Vol. VIII No. 2 — February 1930
THE VISITING BROTHER
The Lodge of Antiquity (England) possesses an old Masonic document written during the reign of James II between 1685 and 1688; in it appears the following: "that every Mason receive and cherish strange fellows, when they come over the country, and set them on work, if they will work, as the manner is; that is to say, if the mason have any mould stone in his place, he shall give him a mould stone, and set him on work; and if he have none, the Mason shall refresh him with money unto the next lodge."
In the Constitution of the Grand Lodge of England it is set forth that: "A Brother, who is not a subscribing member to some lodge, shall not be permitted to visit any lodge in the town or place in which he resides, more than once during his secession from the Craft." (Which declares, by inference, that Masons who are "subscribing members to some lodge" may visit as often as they wish.)
Mackey's Fourteenth Landmark reads as follows: "The right of every Masons to visit and sit in every regular Lodge is an unquestionable Landmark of the Order. This is called the 'right of visitation.' This right of visitation has always been recognized as an inherent right, which inures to every Masons as he travels through the world. And this is because Lodges are just considered as only divisions for convenience of the universal Masonic Family. This right may, of course, be impaired or forfeited on special occasions by various circumstances; but when admission is refused to a Mason in good standing, who knocks at the door of a lodge as a visitor, it is to be expected that some good and sufficient reason shall be furnished for this violation, of what is in general a Masonic Right, founded on the Landmarks of the Order."
Where two rights conflict, the lesser must give way to the greater. This is in accord with human instinct, common sense and a proper social attitude. Thus, it is the right of every taxpayer and citizen to walk freely upon the streets of his city; he has a vested interest in what is common to all, for the benefit of all, and paid for by all. But if an emergency arises the police may rope off a street and forbid, temporarily, travel upon it; the immediate right of protection to all, or of expediency for the good of all, is, for the time being greater than the individual right to use the street.
In a very large degree the Master is the absolute ruler of his lodge. He has the unquestioned power to exclude or admit at his pleasure. Visitors come into his lodge when and only when he orders them admitted; he has the power to exclude a member, or even an officer of his lodge.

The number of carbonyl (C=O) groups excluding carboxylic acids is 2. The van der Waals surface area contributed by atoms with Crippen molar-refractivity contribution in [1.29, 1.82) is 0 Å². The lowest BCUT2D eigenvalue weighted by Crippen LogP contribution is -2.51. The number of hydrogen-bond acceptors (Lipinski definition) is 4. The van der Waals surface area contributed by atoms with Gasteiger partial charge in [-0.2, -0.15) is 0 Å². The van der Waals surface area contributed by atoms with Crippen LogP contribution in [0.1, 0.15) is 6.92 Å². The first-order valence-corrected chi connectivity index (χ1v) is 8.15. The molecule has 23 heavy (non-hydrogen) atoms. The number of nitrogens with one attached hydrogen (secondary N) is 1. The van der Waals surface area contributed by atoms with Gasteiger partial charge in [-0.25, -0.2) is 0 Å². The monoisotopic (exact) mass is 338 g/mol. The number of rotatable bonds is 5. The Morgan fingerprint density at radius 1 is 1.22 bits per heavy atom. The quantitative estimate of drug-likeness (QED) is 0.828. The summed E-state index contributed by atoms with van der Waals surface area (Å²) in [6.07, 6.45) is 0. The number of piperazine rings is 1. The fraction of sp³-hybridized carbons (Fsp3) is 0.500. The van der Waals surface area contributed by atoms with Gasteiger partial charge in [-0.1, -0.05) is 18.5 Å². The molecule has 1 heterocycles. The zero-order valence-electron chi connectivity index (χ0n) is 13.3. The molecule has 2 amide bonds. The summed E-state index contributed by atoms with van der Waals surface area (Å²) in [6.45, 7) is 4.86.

But this great power is hedged about with restrictions; he is responsible to the Grand Lodge; and, "ad interim," to the Grand Master, for all of his acts. If he rules arbitrarily, excludes a member or a visitor for an improper reason, or for no reason at all, he can and should be called to account before the supreme Masonic authority.
A Mason in good standing who desires to visit a lodge other than his own makes his wishes known to the Tiler, who communicates with the Master that a would-be visitor desires admission. The Master is not compelled to order a committee to examine the would-be visitor; but, if he does not, so it is generally held, he should have good and sufficient reasons for failure to permit the brother to exercise his right of visitation.
The usual "good and sufficient reason" for refusal to permit a would- be visitor to be examined — or, if vouched for, to enter the Tiled door — is that his presence has been objected to by some member present.
If over-ruled by the Master, such an objection might easily destroy the peace and harmony of his lodge. The member who has a personal quarrel with a would-be visitor — no matter how regrettable is such a state of affairs between Masons — has the greater right in the lodge. The member has the right of membership; the right of voting on all questions; the right to take part in and be a part of the deliberations of his lodge. The visitor has only the right of visitation in the lodge; even if obtains entry he cannot vote, propose motions or speak on a question without invitation from the Master.